When a Spouse Makes Demands to Save A Marriage

According to your husband you are on Facebook too much, and you spend too much money on clothing. Plus, he doesn’t think that you make enough money at your job and thinks you should be spending more time with the kids. In his list of complaints about the marriage, he adds that your culinary skills could use some improvement and that he is completely unhappy with the sex life. He punctuates these often hurtful statements with an ultimatum that you either meet these demands or he is hitting the road and filing for divorce. Or similarly, your wife complaints that you don’t make enough money, drink way too much and that your complete disregard for grammar has driven her to the brink of insanity. She adds that you should be taking Viagra, and that your beer belly, growing each year – is a complete turn off to her. She too, demands change or else wants a divorce.

For many couples, this is how the end of the marriage seems to come about. It seems that both husband and wife are pretty good at dishing and receiving doses of a less than perfect marriage and then suddenly, one day wake up and have reached their breaking point. Then, after months or years of not communicating, they come up with a laundry list of demands for change, and become brutally honest about all the capacities that you as a spouse, are failing to meet their expectations. Years of matrimony suddenly become cut and dry, and you either conform or it’s over.

When a spouse makes demands to save a marriage, the other spouse is left holding a heavy load to bear. Does he or she simply do what the spouse wants and spend the next months and years trying to ‘conform’’ and be everything that their spouse expects? Or do they decide that the list of demands has come too late and that they can not live under the pressure of trying to be the ‘perfect’’ spouse for their partner.

The first problem with making demands on a marriage especially with an ultimatum, is that it causes an imbalance of power in the relationship. Suddenly, one person has their thumb on another persons head. Initially, the demander minimizes the feelings of their spouse and likely causes them to encounter feelings of being unworthy and insecurity. It is this initial stage of hurt and insecurity, which will cause many people to try and improve themselves to make their spouse happy. At least for a while. But eventually, this inequality of power in the marriage will be the straw that broke the camels back.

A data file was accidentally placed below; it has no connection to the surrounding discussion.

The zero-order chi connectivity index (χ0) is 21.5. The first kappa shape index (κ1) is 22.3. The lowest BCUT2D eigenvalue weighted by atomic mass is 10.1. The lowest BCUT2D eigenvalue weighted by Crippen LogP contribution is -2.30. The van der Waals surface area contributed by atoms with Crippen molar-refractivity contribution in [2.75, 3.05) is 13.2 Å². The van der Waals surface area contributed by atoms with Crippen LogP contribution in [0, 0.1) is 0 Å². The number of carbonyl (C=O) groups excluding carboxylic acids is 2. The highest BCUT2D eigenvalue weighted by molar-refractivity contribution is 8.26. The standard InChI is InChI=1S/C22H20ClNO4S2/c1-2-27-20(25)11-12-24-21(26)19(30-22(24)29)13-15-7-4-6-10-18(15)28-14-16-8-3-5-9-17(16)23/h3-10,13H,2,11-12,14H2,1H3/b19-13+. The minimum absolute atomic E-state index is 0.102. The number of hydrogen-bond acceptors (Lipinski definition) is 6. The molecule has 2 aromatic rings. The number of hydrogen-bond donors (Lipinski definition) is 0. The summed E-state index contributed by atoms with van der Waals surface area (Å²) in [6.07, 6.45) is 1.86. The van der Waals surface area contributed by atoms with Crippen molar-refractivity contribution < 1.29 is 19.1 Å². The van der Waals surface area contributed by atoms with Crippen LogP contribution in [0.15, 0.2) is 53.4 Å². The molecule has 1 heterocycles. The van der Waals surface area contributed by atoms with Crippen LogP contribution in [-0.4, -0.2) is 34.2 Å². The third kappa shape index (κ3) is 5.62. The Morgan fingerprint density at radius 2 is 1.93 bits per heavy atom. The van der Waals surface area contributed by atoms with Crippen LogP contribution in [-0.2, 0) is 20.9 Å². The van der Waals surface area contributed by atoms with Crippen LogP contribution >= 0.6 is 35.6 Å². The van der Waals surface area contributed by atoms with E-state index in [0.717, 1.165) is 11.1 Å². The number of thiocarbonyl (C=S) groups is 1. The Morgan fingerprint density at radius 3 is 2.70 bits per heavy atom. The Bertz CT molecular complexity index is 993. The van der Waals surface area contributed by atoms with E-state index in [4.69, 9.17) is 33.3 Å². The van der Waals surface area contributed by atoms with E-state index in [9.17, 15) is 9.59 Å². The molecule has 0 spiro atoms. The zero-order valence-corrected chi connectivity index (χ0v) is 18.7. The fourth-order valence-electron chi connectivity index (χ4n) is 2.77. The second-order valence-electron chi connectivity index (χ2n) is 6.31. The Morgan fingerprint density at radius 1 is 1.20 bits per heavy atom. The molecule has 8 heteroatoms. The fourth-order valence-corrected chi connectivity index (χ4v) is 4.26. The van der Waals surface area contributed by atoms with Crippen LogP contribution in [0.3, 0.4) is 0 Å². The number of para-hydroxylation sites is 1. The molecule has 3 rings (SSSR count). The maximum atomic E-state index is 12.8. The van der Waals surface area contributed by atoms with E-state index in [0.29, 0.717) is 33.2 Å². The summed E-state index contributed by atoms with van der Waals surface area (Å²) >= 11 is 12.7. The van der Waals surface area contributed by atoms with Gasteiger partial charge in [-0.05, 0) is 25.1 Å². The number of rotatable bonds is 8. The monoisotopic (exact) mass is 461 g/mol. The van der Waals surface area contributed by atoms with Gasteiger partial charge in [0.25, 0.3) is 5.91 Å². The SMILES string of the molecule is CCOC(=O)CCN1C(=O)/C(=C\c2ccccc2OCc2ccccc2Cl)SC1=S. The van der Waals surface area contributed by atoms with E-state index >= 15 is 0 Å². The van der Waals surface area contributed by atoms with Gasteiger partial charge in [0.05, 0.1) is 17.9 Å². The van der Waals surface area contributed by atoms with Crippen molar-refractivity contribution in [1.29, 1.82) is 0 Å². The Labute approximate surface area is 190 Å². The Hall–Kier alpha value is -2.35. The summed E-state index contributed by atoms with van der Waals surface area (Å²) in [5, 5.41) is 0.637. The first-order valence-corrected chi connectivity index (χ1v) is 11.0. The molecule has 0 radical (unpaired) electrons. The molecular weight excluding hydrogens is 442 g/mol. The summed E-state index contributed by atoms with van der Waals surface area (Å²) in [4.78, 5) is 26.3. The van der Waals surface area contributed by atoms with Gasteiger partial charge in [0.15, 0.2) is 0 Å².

A marriage is about equality. If one partner, or both stay silent for months or years and then suddenly feel as though they can say and do anything, without respecting their partner, then they likely already have one foot out the door. Plus, the demands are normally such that they are so high and expectant that people cannot live up to them. And, this gives the demanding spouse a way to curtail the responsibility for the marriage falling apart. Essentially by making demands on a spouse in order to save the marriage, and setting those demands so high that they may not ever be met the person can shuck any personal responsibility for the marriage failing. It truly is one of the most cowardice ways to deal with unhappiness in a relationship, yet sadly a manipulating psychological trick that many people go to when they feel stuck and helpless.